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Newport News Virginia Mesothelioma: Legal News


 

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Newport NewsVirginia – Asbestos Exposure – $2.99 Million Mesothelioma Award

Asbestos-Laden Parts Lead to $3 Million Jury Award

April 30, 2010 (TopWireNews.com: - Law, press release)

(Mesothelioma News) - Decades after a sailor’s exposure to asbestos and a year after hedied frommesothelioma, a jury inNewport News,Virginia., held a shipyard supplier accountable, hitting the company with a $2.99 million verdict on April 13.

The company’s asbestos-laden parts, the jury said, helped cause the plaintiff’s disease and, ultimately, his death.

RobertHardick, who was 69 when he died in March 2009, was a former U.S. Navy petty officer who had been exposed to asbestos while serving at a naval shipyard and while at sea, from the 1950s to the 1970s.

Mesothelioma, a cancer of the protective lining that covers many of the body’s organs, can take decades to develop. In the vast majority of cases, it is caused by asbestos exposure. It is almost always fatal.

“His doctor talked vividly about his suffering,” said BobbyHatten, amesothelioma attorney with theNewport News firm of Patten,Wornom,Hatten &Diamondstein. “He was avery loved guy.”

Asbestos-a heat-resistant material used heavily on ships -is dangerous when airborne.Hardick, a father of four fromHopkinsville,Ky., had breathed in millions of invisible asbestos fibers at the Norfolk Naval Shipyard. As ashipfitter,Hardick often took pumps and valves into a shop area, using brushes and hammers to remove asbestos sealants. In the process, asbestos particles became airborne andHardick breathed them in. Further asbestos exposure came whenHardick served aboard the cruiser USS Newport News.

Themesothelioma lawsuit was against the defendant, Illinois-based John Crane Inc., which had supplied the asbestos-laden parts to the Navy.

Crane’s liability represents half of a $5.98 million verdict returned by the jury. The remainder was apportioned to a codefendant in the case,Garlock Sealing Technologies of Palmyra, N.Y. ButGarlock had previously settled out of court for an undisclosed amount, leaving only Crane on the hook for its half.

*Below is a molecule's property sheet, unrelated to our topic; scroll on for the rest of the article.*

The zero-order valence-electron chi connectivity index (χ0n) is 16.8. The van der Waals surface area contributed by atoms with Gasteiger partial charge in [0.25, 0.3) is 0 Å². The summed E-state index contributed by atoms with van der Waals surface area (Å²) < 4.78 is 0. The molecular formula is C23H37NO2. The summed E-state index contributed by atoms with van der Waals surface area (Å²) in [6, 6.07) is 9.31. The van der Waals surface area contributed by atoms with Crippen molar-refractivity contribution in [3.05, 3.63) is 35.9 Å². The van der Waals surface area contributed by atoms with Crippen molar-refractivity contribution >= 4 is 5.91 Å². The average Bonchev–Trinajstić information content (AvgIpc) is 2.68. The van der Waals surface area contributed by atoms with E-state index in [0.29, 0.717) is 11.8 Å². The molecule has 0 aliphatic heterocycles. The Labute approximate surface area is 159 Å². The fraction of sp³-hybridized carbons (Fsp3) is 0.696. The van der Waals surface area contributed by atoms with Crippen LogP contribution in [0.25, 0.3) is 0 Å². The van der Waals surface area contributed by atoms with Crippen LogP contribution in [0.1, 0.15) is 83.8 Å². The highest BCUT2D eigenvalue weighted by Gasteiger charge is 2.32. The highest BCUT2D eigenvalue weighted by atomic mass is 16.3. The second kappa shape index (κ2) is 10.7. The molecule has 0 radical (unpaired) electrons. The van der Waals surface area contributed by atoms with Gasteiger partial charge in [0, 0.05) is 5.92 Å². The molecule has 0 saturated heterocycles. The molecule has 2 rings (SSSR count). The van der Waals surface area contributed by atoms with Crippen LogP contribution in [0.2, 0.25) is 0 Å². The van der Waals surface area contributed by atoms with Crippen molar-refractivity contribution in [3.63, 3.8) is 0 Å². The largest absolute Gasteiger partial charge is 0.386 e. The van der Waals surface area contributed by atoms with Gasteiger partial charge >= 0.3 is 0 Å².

Hardick, who became a successful businessman after leaving the Navy, is survived by his wife, Diane. In arriving at the nearly $6 million verdict, the jury awarded $2 million forHardick’s pain and suffering; $1.15 million for the loss suffered by his widow; $2.5 million for lost future income; and $327,000 in medical and funeral expenses.

This news was brought to you by themesothelioma attorneys at Cooney & Conway, a nationally recognized law firm that has brought recovery and justice to victims of asbestos exposure and asbestos-related diseases.

120 N LaSalle Street -Suite 3000Chicago,IL60602-2415
Toll Free: (888) 651-1850

http://www.cooneyconway.com

 
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Newport NewsVirginia – Mesothelioma Death – $1.2 Million Mesothelioma Verdict

Family of former navy man awarded$1.2 million asbestos verdict

June 19th, 2009 by Wendi Lewis

anchor 100x100 Family of former Navy man awarded $1.2 million
asbestos verdict

 A jury inNewport News,Virginia, Circuit Court awarded the family of a former Navy sailor $1.2 million, finding that hisdeath frommesothelioma was linked to the asbestos fibers he inhaled during his career. Gerald Gray died in April at age 75, after battlingmesothelioma for 16 months. Mesothelioma is a rare cancer that most often affects the lining of the lungs, but which can also affect the lining of the abdomen or, more rarely, the heart. It is caused by asbestos exposure.